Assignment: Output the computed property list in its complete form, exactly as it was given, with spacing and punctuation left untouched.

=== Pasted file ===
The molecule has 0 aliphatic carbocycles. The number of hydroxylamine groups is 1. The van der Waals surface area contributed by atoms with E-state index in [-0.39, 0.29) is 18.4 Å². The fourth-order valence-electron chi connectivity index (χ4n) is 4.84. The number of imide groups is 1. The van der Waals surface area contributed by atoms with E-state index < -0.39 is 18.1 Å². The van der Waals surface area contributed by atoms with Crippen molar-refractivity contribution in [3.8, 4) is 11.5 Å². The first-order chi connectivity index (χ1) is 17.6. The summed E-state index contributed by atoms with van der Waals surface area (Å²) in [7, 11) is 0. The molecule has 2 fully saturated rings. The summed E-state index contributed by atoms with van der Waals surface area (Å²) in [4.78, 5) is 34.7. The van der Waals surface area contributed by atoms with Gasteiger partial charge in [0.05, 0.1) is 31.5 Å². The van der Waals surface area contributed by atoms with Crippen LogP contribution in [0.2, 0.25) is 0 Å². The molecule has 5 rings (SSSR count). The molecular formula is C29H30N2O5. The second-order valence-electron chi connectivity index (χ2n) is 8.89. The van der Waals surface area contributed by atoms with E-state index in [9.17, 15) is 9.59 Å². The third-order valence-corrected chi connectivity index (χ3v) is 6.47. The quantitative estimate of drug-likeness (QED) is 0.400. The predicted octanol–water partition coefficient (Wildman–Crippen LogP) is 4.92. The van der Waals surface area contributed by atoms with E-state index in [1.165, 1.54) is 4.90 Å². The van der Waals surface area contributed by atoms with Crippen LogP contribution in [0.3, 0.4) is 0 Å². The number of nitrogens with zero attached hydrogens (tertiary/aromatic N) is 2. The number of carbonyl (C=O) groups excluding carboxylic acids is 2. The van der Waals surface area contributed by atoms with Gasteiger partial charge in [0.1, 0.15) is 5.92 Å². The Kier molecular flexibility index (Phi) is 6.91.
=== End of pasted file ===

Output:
The molecule has 0 aliphatic carbocycles. The number of hydroxylamine groups is 1. The van der Waals surface area contributed by atoms with E-state index in [-0.39, 0.29) is 18.4 Å². The fourth-order valence-electron chi connectivity index (χ4n) is 4.84. The number of imide groups is 1. The van der Waals surface area contributed by atoms with E-state index < -0.39 is 18.1 Å². The van der Waals surface area contributed by atoms with Crippen molar-refractivity contribution in [3.8, 4) is 11.5 Å². The first-order chi connectivity index (χ1) is 17.6. The summed E-state index contributed by atoms with van der Waals surface area (Å²) in [7, 11) is 0. The molecule has 2 fully saturated rings. The summed E-state index contributed by atoms with van der Waals surface area (Å²) in [4.78, 5) is 34.7. The van der Waals surface area contributed by atoms with Gasteiger partial charge in [0.05, 0.1) is 31.5 Å². The van der Waals surface area contributed by atoms with Crippen LogP contribution in [0.2, 0.25) is 0 Å². The molecule has 5 rings (SSSR count). The molecular formula is C29H30N2O5. The second-order valence-electron chi connectivity index (χ2n) is 8.89. The van der Waals surface area contributed by atoms with E-state index in [9.17, 15) is 9.59 Å². The third-order valence-corrected chi connectivity index (χ3v) is 6.47. The quantitative estimate of drug-likeness (QED) is 0.400. The predicted octanol–water partition coefficient (Wildman–Crippen LogP) is 4.92. The van der Waals surface area contributed by atoms with E-state index in [1.165, 1.54) is 4.90 Å². The van der Waals surface area contributed by atoms with Crippen LogP contribution in [0.3, 0.4) is 0 Å². The number of nitrogens with zero attached hydrogens (tertiary/aromatic N) is 2. The number of carbonyl (C=O) groups excluding carboxylic acids is 2. The van der Waals surface area contributed by atoms with Gasteiger partial charge in [0.1, 0.15) is 5.92 Å². The Kier molecular flexibility index (Phi) is 6.91.